The Materials Synthesis and Processing Laboratory has research interests focused on the development of aerogels and other novel ceramics for dielectric, sensor and high temperature applications. A complete synthesis laboratory is available with several spin coaters for thin film development and with a BET surface area/pore size analyzer for structural characterization as well as high temperature furnaces and a critical point dryer.
The Laboratory for Electronic Materials and Devices is a cross-disciplinary laboratory performing basic and applied research on novel materials for advanced electronic devices of all kinds. The laboratory includes a Group IV molecular beam epitaxy system, a 3 MV ion beam accelerator, a comprehensive surface science system and several scanning probe microscopes. The primary areas of research include advanced dielectric materials, high electric field chemical reactions and molecular electronic devices.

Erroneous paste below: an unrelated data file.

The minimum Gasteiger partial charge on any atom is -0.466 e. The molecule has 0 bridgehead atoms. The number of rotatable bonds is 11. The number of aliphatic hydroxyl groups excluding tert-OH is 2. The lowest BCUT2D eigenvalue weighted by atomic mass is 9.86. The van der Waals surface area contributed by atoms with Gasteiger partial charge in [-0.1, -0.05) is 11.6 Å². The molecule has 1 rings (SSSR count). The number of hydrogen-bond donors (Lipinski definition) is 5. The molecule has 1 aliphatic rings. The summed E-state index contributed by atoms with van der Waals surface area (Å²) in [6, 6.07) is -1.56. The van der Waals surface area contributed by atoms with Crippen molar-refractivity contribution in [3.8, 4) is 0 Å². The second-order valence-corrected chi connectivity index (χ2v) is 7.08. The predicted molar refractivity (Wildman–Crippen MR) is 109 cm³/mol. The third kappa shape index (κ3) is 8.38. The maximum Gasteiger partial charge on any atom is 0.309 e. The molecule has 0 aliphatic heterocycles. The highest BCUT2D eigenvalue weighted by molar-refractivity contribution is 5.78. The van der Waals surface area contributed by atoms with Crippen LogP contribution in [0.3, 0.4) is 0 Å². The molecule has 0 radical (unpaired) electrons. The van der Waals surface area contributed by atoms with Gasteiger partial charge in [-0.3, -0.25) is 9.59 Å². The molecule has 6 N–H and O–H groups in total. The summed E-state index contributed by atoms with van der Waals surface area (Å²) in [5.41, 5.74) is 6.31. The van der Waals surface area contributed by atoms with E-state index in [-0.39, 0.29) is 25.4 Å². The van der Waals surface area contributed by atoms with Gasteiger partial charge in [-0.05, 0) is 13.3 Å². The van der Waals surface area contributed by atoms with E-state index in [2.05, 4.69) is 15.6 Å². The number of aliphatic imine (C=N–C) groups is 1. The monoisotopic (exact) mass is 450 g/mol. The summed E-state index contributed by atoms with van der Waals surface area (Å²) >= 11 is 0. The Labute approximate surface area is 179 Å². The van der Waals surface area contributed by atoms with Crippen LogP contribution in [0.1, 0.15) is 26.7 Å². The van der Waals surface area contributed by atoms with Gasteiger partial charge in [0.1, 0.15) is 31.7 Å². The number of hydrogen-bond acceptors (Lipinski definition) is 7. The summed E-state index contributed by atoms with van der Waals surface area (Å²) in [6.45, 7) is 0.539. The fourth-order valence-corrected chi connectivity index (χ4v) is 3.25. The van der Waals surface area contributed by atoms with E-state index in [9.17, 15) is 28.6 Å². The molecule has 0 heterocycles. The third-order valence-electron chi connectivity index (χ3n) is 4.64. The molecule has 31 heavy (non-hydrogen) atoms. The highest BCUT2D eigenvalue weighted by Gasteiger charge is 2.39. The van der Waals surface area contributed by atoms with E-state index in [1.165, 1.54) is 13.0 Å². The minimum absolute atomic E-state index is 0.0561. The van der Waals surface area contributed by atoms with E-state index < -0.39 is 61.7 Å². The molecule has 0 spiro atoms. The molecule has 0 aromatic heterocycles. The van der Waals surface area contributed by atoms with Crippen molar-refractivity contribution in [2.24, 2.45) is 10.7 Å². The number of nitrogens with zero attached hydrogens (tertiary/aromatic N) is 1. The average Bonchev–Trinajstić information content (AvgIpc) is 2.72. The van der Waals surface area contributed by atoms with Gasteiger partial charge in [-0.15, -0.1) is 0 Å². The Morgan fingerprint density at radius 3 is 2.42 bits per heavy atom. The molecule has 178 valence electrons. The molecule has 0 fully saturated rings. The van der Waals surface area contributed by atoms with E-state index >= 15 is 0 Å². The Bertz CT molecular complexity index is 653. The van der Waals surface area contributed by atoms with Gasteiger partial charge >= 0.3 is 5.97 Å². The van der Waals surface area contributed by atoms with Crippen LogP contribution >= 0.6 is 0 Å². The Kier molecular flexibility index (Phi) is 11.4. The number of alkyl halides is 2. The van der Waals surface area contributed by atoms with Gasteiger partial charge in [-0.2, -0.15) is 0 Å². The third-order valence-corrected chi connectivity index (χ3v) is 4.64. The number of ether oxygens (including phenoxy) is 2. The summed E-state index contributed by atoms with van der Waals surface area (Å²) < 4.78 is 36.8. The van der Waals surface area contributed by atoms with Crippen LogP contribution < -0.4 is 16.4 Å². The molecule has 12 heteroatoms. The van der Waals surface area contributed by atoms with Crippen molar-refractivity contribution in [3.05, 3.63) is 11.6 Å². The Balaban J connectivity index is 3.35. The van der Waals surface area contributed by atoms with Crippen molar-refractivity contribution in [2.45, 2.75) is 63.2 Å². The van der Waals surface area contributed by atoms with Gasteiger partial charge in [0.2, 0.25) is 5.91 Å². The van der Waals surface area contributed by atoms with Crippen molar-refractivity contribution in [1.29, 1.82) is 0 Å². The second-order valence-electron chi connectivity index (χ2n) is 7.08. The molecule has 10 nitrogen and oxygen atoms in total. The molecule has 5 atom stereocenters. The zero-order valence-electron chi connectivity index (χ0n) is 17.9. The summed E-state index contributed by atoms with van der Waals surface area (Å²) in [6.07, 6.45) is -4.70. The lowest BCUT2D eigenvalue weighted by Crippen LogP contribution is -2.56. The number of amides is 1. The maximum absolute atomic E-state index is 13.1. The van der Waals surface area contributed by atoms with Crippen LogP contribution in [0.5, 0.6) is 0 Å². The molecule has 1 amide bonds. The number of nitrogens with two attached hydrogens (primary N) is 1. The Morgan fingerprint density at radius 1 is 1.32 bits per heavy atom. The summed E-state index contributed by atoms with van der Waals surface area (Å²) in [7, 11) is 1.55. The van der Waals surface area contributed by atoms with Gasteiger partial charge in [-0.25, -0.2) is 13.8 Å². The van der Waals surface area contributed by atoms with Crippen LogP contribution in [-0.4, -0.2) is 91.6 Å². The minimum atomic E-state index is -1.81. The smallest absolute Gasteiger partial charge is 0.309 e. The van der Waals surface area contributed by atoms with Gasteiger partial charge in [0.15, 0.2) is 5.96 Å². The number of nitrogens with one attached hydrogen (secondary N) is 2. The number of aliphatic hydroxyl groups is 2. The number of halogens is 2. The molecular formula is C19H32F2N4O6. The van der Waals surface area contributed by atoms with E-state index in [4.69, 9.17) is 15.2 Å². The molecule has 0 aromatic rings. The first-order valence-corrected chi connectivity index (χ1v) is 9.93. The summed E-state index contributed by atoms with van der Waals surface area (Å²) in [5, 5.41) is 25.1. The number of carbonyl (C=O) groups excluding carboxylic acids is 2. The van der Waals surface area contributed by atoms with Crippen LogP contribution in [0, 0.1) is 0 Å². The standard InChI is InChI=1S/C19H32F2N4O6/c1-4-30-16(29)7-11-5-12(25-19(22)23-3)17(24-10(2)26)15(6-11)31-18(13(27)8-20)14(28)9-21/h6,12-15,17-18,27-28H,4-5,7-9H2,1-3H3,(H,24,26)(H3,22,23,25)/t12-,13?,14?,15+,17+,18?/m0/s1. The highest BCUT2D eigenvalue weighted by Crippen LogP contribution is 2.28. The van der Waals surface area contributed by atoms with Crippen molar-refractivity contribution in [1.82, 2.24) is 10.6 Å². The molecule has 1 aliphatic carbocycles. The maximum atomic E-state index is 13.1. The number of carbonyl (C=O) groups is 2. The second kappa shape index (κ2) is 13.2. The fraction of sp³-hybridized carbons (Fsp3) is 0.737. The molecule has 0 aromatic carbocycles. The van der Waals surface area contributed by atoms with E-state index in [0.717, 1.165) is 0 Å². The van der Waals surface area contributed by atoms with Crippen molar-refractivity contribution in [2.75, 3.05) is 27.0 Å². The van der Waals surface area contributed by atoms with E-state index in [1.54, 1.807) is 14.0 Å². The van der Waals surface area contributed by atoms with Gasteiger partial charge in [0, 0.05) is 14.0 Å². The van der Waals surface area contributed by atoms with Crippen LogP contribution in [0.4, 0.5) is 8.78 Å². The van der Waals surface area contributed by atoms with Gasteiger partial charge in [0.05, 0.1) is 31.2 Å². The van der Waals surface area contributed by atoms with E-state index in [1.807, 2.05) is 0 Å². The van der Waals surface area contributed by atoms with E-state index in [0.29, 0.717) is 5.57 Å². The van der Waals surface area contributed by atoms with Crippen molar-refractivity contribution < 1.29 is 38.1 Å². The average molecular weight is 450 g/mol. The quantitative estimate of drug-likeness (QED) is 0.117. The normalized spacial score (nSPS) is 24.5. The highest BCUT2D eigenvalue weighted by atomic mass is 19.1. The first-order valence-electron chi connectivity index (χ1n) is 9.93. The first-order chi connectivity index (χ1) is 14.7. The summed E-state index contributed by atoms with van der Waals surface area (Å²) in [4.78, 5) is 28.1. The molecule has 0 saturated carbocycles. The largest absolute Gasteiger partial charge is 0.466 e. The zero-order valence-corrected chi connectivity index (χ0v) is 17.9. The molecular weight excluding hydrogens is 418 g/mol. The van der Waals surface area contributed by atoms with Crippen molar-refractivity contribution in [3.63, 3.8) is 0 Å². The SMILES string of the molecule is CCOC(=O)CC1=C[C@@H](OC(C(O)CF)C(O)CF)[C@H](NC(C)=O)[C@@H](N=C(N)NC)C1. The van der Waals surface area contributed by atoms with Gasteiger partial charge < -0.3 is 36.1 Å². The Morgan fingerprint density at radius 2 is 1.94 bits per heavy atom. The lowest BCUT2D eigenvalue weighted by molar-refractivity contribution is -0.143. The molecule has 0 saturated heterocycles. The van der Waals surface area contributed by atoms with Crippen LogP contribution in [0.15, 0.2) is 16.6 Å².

The Advanced Metallic Materials Laboratory has research focused on the structure-property-processing relationships in metallic structural materials. Current investigations are in the areas of bulk metallic glasses; nanocrystalline materials; development of better aluminum, titanium and nickel alloys for structure applications; and shape memory alloys. Emphasis is on advanced processing and characterization.
The Laboratory for Moving Mechanical Assemblies is engaged in applied research on tribology (friction, wear and lubrication) of materials. Processing, structure and property interrelationships of thin film coatings and bulk materials are being studied with applications to moving mechanical assemblies, such as bearings, gears, MEMS and orthopedic implants.